MerMay, kinda #10

Fiction, Writing

So we’re getting more into the parts of the story that are missing large holes of plot and transitions, and it’s up to me to fill them in! Hopefully with success! It’s almost like I’m turning May into my own aquatic NaNoWriMo! Actually, that’s not the worst idea, and I’ll have to ponder that for next year. Hmmm…

The Arms of the Ocean

“This is such a bad idea,” Marius muttered to himself as he sped home a little faster than was perhaps wise. Thankfully it was late, and in the middle of the week, so he wasn’t terribly concerned about being caught. “She’s attractive, she’s proven herself to have some depth, she seems intelligent enough. She’s entirely too young for me. Of course, most women are.”

Sighing, he shook his head and downshifted. Chris was more right than he had realized. If this girl was as important as Priska seemed to think she was, then Marius would indeed have to hurry up and figure out what it was he wanted from her. It didn’t help that he wasn’t certain just what Priska was driving at with all of this. He understood that it was strange and noteworthy that she could draw on the Song. He supposed that it could be a concern simply because he knew what that ability was capable of, and a human with that capability was outside of the laws of his kind. Yet this concept of potential, of finding this girl being a “gift” was simply not making sense to him.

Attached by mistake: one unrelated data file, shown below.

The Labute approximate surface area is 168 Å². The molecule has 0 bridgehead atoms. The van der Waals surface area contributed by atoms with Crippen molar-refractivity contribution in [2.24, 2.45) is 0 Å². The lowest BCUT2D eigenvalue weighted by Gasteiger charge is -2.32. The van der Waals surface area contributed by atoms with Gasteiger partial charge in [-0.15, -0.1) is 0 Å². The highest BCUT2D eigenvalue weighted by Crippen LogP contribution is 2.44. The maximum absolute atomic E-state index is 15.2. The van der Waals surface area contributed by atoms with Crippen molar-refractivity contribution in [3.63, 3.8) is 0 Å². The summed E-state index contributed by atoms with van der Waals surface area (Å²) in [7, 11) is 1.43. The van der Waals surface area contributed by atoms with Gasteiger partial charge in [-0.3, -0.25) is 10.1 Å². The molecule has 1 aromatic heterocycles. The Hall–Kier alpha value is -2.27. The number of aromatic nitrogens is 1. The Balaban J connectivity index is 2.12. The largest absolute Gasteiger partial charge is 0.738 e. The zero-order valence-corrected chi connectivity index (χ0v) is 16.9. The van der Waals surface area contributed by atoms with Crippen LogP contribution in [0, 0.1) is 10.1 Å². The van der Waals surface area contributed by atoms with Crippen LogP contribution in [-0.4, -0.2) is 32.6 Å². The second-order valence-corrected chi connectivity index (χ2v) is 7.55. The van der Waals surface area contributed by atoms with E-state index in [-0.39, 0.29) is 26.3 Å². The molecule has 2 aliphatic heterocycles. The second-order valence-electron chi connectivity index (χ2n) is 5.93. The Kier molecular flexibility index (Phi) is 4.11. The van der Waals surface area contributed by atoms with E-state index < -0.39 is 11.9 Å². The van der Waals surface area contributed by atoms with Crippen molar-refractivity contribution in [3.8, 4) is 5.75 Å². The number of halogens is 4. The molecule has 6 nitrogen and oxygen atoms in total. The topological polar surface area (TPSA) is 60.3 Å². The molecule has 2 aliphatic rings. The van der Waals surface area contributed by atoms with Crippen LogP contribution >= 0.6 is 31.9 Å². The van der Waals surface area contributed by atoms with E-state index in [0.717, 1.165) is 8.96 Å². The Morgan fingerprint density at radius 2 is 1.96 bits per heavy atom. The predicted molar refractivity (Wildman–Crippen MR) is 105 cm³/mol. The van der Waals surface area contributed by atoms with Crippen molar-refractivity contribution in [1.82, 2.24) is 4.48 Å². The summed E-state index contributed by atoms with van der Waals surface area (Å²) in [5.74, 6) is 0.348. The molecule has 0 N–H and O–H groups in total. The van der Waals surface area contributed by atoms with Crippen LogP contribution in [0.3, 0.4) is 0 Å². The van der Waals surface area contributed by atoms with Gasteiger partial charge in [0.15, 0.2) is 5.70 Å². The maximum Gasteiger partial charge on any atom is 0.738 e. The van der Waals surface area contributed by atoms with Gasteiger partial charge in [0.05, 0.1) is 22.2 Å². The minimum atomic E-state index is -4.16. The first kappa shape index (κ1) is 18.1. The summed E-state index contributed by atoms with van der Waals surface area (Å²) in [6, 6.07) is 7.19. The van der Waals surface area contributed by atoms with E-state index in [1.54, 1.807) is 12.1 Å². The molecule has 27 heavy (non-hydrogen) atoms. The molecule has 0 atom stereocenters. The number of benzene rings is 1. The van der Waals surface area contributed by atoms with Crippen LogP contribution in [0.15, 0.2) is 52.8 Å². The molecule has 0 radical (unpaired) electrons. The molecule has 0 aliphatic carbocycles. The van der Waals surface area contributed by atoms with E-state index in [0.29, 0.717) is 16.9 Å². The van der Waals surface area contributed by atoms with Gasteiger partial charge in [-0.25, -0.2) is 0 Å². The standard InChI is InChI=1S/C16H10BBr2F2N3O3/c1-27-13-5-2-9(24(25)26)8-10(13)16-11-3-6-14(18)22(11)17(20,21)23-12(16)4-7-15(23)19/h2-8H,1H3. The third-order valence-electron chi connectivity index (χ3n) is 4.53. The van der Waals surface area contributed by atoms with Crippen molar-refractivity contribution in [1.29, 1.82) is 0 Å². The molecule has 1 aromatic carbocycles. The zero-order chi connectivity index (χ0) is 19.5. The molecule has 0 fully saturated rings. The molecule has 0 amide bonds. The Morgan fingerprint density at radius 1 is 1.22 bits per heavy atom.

Pulling into his garage, Marius stepped out of the car and looked at his phone. Janus would be awake – he always was. Marius had no real desire to talk to him, but Priska seemed insistent. As he moved through the house, shedding coat and hat and keys, setting his wallet in its usual spot, he continued to glance down at his phone with a vague sense of trepidation. Finally, with a sigh and a slight drop of the head, he resigned himself to the inevitable, found Janus’s name in his contacts, and hit “Send”.

“It has been some time, Marius,” said a low and grave voice on the other end which picked up almost immediately. “Some ten years, isn’t it? I seem to recall we did not part friends.”

“No we most certainly did not,” Marius replied, running a hand over his jaw. Janus had broken it the last time they were in the same room together.

“So why have you called,” Janus asked, his tone conveying curiosity but otherwise almost painfully neutral.

Taking a deep breath, Marius saw no point in leading up. “I found a human who can control the Song. Priska has confirmed my assessment. She instructed me to seek your counsel.”

“Ah, yes. You did always respect the old ways enough to listen to your kýrios. Tell me about this human.”

Marius did, in so far as he was willing to. He left out his attraction, but was unfailingly honest about how he had come to find her and the sort of places she tended to perform. Though it caused him some small embarrassment, he was also completely upfront about the effects her voice had on him, both during the first performance he witnessed and this most recent one.

“So she is completely unaware of this ability,” Janus concluded after listening to Marius for a time.